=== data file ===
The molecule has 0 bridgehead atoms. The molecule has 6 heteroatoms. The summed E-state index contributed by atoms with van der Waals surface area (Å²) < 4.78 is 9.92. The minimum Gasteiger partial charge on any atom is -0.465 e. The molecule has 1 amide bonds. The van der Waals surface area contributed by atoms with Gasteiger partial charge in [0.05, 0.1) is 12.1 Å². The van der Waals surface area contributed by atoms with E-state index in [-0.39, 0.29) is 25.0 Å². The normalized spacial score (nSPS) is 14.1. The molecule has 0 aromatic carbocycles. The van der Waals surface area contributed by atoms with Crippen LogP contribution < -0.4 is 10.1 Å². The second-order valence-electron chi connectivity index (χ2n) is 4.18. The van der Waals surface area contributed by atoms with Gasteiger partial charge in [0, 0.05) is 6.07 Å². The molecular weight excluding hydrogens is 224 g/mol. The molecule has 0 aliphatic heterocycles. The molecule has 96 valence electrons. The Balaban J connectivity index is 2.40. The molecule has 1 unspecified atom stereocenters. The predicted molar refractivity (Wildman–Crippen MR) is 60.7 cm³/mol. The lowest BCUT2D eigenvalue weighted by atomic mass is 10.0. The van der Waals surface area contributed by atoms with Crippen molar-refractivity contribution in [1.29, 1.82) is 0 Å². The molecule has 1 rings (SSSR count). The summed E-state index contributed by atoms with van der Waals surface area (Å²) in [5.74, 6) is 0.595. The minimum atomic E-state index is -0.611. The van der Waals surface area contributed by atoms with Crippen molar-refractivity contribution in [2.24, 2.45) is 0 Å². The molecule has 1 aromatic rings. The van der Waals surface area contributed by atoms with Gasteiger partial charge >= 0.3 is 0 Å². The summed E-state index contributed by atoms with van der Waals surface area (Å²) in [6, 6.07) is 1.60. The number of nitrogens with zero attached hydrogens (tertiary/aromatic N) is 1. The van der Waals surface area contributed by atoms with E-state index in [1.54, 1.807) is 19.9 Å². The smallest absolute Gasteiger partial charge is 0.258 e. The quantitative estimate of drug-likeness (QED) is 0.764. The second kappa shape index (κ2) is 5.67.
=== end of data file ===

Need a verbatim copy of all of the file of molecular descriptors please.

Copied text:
The molecule has 0 bridgehead atoms. The molecule has 6 heteroatoms. The summed E-state index contributed by atoms with van der Waals surface area (Å²) < 4.78 is 9.92. The minimum Gasteiger partial charge on any atom is -0.465 e. The molecule has 1 amide bonds. The van der Waals surface area contributed by atoms with Gasteiger partial charge in [0.05, 0.1) is 12.1 Å². The van der Waals surface area contributed by atoms with E-state index in [-0.39, 0.29) is 25.0 Å². The normalized spacial score (nSPS) is 14.1. The molecule has 0 aromatic carbocycles. The van der Waals surface area contributed by atoms with Crippen LogP contribution < -0.4 is 10.1 Å². The second-order valence-electron chi connectivity index (χ2n) is 4.18. The van der Waals surface area contributed by atoms with Gasteiger partial charge in [0, 0.05) is 6.07 Å². The molecular weight excluding hydrogens is 224 g/mol. The molecule has 0 aliphatic heterocycles. The molecule has 96 valence electrons. The Balaban J connectivity index is 2.40. The molecule has 1 unspecified atom stereocenters. The predicted molar refractivity (Wildman–Crippen MR) is 60.7 cm³/mol. The lowest BCUT2D eigenvalue weighted by atomic mass is 10.0. The van der Waals surface area contributed by atoms with Crippen molar-refractivity contribution in [1.29, 1.82) is 0 Å². The molecule has 1 rings (SSSR count). The summed E-state index contributed by atoms with van der Waals surface area (Å²) in [5.74, 6) is 0.595. The minimum atomic E-state index is -0.611. The van der Waals surface area contributed by atoms with Crippen molar-refractivity contribution in [2.24, 2.45) is 0 Å². The molecule has 1 aromatic rings. The van der Waals surface area contributed by atoms with Gasteiger partial charge >= 0.3 is 0 Å². The summed E-state index contributed by atoms with van der Waals surface area (Å²) in [6, 6.07) is 1.60. The number of nitrogens with zero attached hydrogens (tertiary/aromatic N) is 1. The van der Waals surface area contributed by atoms with E-state index in [1.54, 1.807) is 19.9 Å². The smallest absolute Gasteiger partial charge is 0.258 e. The quantitative estimate of drug-likeness (QED) is 0.764. The second kappa shape index (κ2) is 5.67.